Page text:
Weekends in Nigeria often follow a pattern. Hundreds of men, women and children crowd around televisions desperately trying to catch a glimpse of any English football. In one part of the country in particular, crowds will be out in force on Sunday for Manchester City's FA Cup fifth-round tie at Chelsea and with the chance to watch one of their own - City striker Kelechi Iheanacho.
Despite being 4,500 miles away from Stamford Bridge these devoted fans in Imo, the Nigerian state where the teenager was born, will pay 50 naira - about 20p - to squeeze around a TV in the hope of seeing him. They are the lucky ones.
As a child, Iheanacho was not so lucky and in his first major newspaper interview since bursting onto the scene this season, the 19-year-old reveals the hardship he felt as a youngster.
Brought up in what he describes as a ‘poor area’, he was one of the worse-off kids and could rarely afford even 20p to watch football.
Iheanacho has flourished in this season’s FA Cup, scoring at Norwich in the third round before a hat-trick against Aston Villa in the fourth. City’s squad signed his match ball and could be heard singing the fans’ chant of ‘Ihean-atch-io’ inside the Villa Park dressing room while their shy star performed media duties outside.
With nine goals already under his belt in an excellent debut year, he is ready to lead the line for City at Stamford Bridge but has no recollection of ever seeing an FA Cup tie back home.
‘We didn’t have the money,’ he says. ‘Maybe after the game I’d hear the scores and all that. I’d be at home playing football and my friends would come back after being there to tell me. We didn’t have a television at home.’
Iheanacho is quiet at first, not entirely comfortable with opening up about his childhood, his knees twitching as he explains that his family would use what little money they had on bread rather than luxuries like television.
It is a demeanour far removed from the nerveless striker who belies his teenage years on the pitch.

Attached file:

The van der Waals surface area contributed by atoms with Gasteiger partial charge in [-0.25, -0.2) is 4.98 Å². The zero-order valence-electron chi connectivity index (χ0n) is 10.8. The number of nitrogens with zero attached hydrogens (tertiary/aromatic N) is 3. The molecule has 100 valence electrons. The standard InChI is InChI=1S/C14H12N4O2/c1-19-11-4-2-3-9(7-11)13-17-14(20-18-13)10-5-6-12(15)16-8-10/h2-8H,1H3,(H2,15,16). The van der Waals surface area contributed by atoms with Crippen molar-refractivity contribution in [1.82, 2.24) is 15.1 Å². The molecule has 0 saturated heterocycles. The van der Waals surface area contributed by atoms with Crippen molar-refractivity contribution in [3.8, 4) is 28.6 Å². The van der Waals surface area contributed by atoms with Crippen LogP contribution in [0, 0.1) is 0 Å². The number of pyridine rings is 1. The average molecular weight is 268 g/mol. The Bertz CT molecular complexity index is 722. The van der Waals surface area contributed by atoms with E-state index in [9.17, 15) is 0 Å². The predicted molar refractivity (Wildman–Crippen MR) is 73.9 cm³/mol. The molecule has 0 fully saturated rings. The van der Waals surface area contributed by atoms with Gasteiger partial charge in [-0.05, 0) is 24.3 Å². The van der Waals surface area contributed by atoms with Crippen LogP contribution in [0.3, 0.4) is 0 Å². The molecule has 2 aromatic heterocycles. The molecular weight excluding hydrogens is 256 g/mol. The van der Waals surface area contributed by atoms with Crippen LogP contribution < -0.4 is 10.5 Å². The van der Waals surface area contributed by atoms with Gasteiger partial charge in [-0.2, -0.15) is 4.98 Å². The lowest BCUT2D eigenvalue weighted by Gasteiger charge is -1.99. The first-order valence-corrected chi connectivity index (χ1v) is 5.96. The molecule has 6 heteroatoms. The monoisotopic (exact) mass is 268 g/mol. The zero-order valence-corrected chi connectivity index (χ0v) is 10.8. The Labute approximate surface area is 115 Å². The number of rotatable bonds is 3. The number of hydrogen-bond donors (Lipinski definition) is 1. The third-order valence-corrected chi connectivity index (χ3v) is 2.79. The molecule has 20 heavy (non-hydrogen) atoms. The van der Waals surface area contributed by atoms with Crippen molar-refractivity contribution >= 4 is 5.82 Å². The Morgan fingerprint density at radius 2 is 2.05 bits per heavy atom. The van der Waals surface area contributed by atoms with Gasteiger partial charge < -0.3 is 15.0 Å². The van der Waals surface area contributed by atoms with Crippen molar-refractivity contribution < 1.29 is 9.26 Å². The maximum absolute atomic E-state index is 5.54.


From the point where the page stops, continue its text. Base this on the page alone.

On the pitch Iheanacho comes across as a nerveless young star, but off it he is shy and quiet
Early in his career Iheanacho had been due to sign for Porto but he has no regrets on turning his back on the Portuguese club when City came knocking two years ago.
His father James persuaded him to move to the ‘very cold’ north west of England with City paying Nigeria’s Taye Academy £350,000 after scouts were impressed with the striker at the Under 17 World Cup in the United Arab Emirates where he was named player of the tournament.
Then came a short stint at MLS side Columbus Crew in 2014 before Pellegrini put him on the bench at West Bromwich Albion on the opening weekend this season. He has not looked back.
‘I wasn’t expecting that,’ he says. ‘I was working with the EDS [Elite Development Squad]. He said I was going with them to Australia in pre-season and after we came back I was in the first team. I was a bit surprised.
‘You feel a bit nervous, these are great players. It’s important to listen.
‘I’m happy playing with them now and they give me confidence to play, they encourage me a lot. That doesn’t mean I’ll disrespect them or feel I’m one of them now. I wouldn’t just do anything I liked — I’ve got to keep my head down, keep working hard.’
Man City Star Iheanacho Souldn't Afford 20p To Watch Premier League When He Was Growing Up In Nigeria
4/ 5Oleh Indira Tanisyah